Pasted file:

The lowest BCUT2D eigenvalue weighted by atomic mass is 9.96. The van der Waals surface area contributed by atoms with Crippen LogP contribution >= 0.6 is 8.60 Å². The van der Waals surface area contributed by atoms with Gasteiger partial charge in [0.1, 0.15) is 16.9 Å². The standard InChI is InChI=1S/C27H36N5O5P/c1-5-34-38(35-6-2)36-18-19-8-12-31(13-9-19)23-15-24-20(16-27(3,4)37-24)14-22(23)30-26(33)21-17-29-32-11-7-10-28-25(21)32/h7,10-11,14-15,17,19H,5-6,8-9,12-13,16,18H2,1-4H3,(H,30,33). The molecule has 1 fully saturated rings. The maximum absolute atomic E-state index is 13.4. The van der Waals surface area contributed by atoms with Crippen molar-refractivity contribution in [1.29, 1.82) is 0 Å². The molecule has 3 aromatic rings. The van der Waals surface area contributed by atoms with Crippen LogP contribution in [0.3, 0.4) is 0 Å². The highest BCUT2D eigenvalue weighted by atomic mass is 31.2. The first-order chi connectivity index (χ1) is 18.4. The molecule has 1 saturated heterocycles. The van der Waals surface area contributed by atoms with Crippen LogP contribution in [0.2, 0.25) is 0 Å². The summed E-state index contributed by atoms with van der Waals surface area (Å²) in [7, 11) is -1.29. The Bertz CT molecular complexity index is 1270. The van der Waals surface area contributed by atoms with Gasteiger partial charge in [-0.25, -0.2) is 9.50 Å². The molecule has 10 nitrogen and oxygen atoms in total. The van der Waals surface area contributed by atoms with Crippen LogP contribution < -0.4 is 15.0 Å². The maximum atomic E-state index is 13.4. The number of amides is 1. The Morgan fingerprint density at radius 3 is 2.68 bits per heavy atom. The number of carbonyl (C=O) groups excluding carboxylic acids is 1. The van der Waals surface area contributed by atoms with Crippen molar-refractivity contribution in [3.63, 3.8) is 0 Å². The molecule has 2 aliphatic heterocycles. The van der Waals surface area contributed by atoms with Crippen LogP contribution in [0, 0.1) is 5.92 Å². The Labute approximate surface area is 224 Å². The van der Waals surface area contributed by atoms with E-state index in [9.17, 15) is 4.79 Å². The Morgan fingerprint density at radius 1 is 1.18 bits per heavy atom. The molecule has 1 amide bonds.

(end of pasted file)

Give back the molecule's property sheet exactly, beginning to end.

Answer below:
The lowest BCUT2D eigenvalue weighted by atomic mass is 9.96. The van der Waals surface area contributed by atoms with Crippen LogP contribution >= 0.6 is 8.60 Å². The van der Waals surface area contributed by atoms with Gasteiger partial charge in [0.1, 0.15) is 16.9 Å². The standard InChI is InChI=1S/C27H36N5O5P/c1-5-34-38(35-6-2)36-18-19-8-12-31(13-9-19)23-15-24-20(16-27(3,4)37-24)14-22(23)30-26(33)21-17-29-32-11-7-10-28-25(21)32/h7,10-11,14-15,17,19H,5-6,8-9,12-13,16,18H2,1-4H3,(H,30,33). The molecule has 1 fully saturated rings. The maximum absolute atomic E-state index is 13.4. The van der Waals surface area contributed by atoms with Crippen molar-refractivity contribution in [1.29, 1.82) is 0 Å². The molecule has 3 aromatic rings. The van der Waals surface area contributed by atoms with Crippen LogP contribution in [0.3, 0.4) is 0 Å². The highest BCUT2D eigenvalue weighted by atomic mass is 31.2. The first-order chi connectivity index (χ1) is 18.4. The molecule has 1 saturated heterocycles. The van der Waals surface area contributed by atoms with Crippen LogP contribution in [0.2, 0.25) is 0 Å². The summed E-state index contributed by atoms with van der Waals surface area (Å²) in [7, 11) is -1.29. The Bertz CT molecular complexity index is 1270. The van der Waals surface area contributed by atoms with Gasteiger partial charge in [-0.25, -0.2) is 9.50 Å². The molecule has 10 nitrogen and oxygen atoms in total. The van der Waals surface area contributed by atoms with Crippen LogP contribution < -0.4 is 15.0 Å². The maximum atomic E-state index is 13.4. The number of amides is 1. The Morgan fingerprint density at radius 3 is 2.68 bits per heavy atom. The number of carbonyl (C=O) groups excluding carboxylic acids is 1. The van der Waals surface area contributed by atoms with Crippen molar-refractivity contribution in [3.63, 3.8) is 0 Å². The molecule has 2 aliphatic heterocycles. The van der Waals surface area contributed by atoms with Crippen LogP contribution in [0, 0.1) is 5.92 Å². The Labute approximate surface area is 224 Å². The van der Waals surface area contributed by atoms with E-state index in [9.17, 15) is 4.79 Å². The Morgan fingerprint density at radius 1 is 1.18 bits per heavy atom. The molecule has 1 amide bonds.